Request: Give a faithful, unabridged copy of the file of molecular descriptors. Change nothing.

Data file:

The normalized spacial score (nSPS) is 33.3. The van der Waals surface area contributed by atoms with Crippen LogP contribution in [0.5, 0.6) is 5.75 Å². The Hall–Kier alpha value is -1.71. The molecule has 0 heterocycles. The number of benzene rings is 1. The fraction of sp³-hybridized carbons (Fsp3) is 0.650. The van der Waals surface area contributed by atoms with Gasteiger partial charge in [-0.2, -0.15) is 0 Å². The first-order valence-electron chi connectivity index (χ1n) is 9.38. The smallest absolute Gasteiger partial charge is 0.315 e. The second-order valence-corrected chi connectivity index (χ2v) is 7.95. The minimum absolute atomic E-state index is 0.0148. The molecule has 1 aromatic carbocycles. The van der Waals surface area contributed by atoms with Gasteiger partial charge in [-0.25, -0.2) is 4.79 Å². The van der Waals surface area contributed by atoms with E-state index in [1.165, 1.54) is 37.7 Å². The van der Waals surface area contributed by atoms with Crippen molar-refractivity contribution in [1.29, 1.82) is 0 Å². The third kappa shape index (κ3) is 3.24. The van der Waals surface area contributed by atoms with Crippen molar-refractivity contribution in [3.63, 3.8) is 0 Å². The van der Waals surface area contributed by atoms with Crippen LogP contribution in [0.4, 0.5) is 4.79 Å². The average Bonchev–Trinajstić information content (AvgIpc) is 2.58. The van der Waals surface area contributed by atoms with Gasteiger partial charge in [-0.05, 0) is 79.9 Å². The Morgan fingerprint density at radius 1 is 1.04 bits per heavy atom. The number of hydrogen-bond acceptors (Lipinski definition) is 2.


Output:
The normalized spacial score (nSPS) is 33.3. The van der Waals surface area contributed by atoms with Crippen LogP contribution in [0.5, 0.6) is 5.75 Å². The Hall–Kier alpha value is -1.71. The molecule has 0 heterocycles. The number of benzene rings is 1. The fraction of sp³-hybridized carbons (Fsp3) is 0.650. The van der Waals surface area contributed by atoms with Gasteiger partial charge in [-0.2, -0.15) is 0 Å². The first-order valence-electron chi connectivity index (χ1n) is 9.38. The smallest absolute Gasteiger partial charge is 0.315 e. The second-order valence-corrected chi connectivity index (χ2v) is 7.95. The minimum absolute atomic E-state index is 0.0148. The molecule has 1 aromatic carbocycles. The van der Waals surface area contributed by atoms with Gasteiger partial charge in [-0.25, -0.2) is 4.79 Å². The van der Waals surface area contributed by atoms with E-state index in [1.165, 1.54) is 37.7 Å². The van der Waals surface area contributed by atoms with Crippen molar-refractivity contribution in [1.29, 1.82) is 0 Å². The third kappa shape index (κ3) is 3.24. The van der Waals surface area contributed by atoms with Crippen molar-refractivity contribution in [3.63, 3.8) is 0 Å². The van der Waals surface area contributed by atoms with Crippen LogP contribution in [0.4, 0.5) is 4.79 Å². The average Bonchev–Trinajstić information content (AvgIpc) is 2.58. The van der Waals surface area contributed by atoms with Gasteiger partial charge in [-0.05, 0) is 79.9 Å². The Morgan fingerprint density at radius 1 is 1.04 bits per heavy atom. The number of hydrogen-bond acceptors (Lipinski definition) is 2.